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Reginald Brinsmead of Riverside, California

Avenue Orange Box Label


"...Although born London, England, Reginald Brinsmead is an intensely patriotic American, and the love he bears for the country of his adoption undoubtedly surpasses that of many of its native born citizens.  He owns a magnificent seventeen and one half acre orange grove on Victoria Avenue, and finds his greatest pleasure among his trees and with his family."
History of San Bernardino and Riverside Counties, page 1414


English Roots

Reginald Brinsmead was the second of four children born to Thomas James Brinsmead and Elizabeth Goddard, having been born on August 3, 1880.  Thomas James was one of the two sons involved in the highly successful firm of John Brinsmead and Sons piano manufacturers. He was, for some time, managing partner. 

Reginald Brinsmead attended the Merchant Tailors' School in London.  He then studied at Aspatria - an Agricultural College formed at the end of the 19th century in Cumberland in the North of England.  After that he studied at the Royal Agricultural College at Cirencester; the first agricultural college in the English speaking world, where he was awarded a fellowship in the Royal Agricultural Society.

Perhaps his interest in agriculture, rather than in the family piano business, stemmed from the activities of his youngest Uncle, Horace George Brinsmead, who spent much of his life in Australia, particularly in the Cairns area of Queensland, developing sugar and fruit plantations.  Other members of the family, including cousin Horace Clowes pursued similar activities, some in Australia and others in Papua New Guinea.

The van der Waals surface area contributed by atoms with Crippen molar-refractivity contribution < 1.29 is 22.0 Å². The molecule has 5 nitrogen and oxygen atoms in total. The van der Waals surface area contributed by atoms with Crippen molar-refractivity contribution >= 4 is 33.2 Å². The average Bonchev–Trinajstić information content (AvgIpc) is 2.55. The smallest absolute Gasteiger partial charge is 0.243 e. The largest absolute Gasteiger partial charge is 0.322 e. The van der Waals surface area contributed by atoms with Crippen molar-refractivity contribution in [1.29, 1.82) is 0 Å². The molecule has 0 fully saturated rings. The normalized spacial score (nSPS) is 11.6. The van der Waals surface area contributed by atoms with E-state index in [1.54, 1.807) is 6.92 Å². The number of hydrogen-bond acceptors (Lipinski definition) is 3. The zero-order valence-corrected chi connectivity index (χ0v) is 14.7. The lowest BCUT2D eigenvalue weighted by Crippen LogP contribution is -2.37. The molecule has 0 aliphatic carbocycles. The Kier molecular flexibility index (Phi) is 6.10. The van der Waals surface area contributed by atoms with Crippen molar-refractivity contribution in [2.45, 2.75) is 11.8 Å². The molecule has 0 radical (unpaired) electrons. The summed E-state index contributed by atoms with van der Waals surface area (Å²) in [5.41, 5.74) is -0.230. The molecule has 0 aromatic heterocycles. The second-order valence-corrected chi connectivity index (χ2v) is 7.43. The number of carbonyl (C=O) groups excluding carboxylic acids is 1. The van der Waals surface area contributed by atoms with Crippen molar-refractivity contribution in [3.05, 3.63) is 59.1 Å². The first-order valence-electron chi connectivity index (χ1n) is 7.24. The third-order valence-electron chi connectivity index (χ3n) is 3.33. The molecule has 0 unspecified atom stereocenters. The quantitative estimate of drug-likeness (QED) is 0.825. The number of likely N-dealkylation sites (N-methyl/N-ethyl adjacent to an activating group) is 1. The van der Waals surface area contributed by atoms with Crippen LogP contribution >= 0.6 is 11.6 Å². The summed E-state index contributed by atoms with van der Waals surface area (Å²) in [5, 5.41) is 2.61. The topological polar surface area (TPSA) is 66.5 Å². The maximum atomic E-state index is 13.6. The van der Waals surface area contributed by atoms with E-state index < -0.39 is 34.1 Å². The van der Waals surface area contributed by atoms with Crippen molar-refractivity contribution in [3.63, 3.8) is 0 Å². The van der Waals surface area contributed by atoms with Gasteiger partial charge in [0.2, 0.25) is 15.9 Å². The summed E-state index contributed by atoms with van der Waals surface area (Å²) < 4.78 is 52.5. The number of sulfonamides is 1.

Visit to California

In 1897, in the company of a Mr.. Matthew Gage, Reginald visited California. In particular he visited Riverside, then just a small community just west of Los Angeles and somewhat south of San Bernardino.

Matthew Gage had arrived in Riverside in 1881. He purchased 29 acres of orange and other fruit trees and secured money and land necessary to construct the Gage Canal. The canal was important to Riverside's history because it simplified irrigation of large amounts of groves, supporting our citrus industry. Gage had visited England to secure capital and settlers for his development activities in the area, which became known for its concentration of English "second sons" and "remittance men" seeking their fortunes in California.

In addition to the Gage Canal, Matthew Gage planned and built the Victoria Bridge and presented it to the city. Some of the streets in the city -- Marguerita, Maude, Anna, Horace, Frances, Jane, Mary -- are named after members of his family. Matthew Gage died in 1916 and is buried in Olivewood Cemetery in Riverside.

Reginald returned to England to complete his studies after his first visit but returned to settle soon after. He is first listed in the Riverside Directory, as a Ranchman living on Victoria Avenue in Surrey Hills, in 1898.  In 1902 he is listed as a horticulturist and in 1904 as an orchardist. All amount to the same thing as he raised horses as well as citrus fruits on his orchard property.

Reginald became a naturalized US citizen on April 17, 1907.

Mabel Tracey Simonds

On June 5th, 1907 Reginald Brinsmead married Mabel Tracey Simonds. She was born in Ohio on July 2nd, 1878, the daughter of Edwin D. Simons.  For two years Mabel worked as a social settlement worker in Chicago Commons.

Mabel moved to California with her mother to get away from the Eastern climate.  Her mother purchased an orange grove at Van Buren and Dufferin in Riverside.

Once married to Reginald, Mabel worked as a librarian in the Riverside Public Library.

Reginald's WWI draft registration cardWorld War I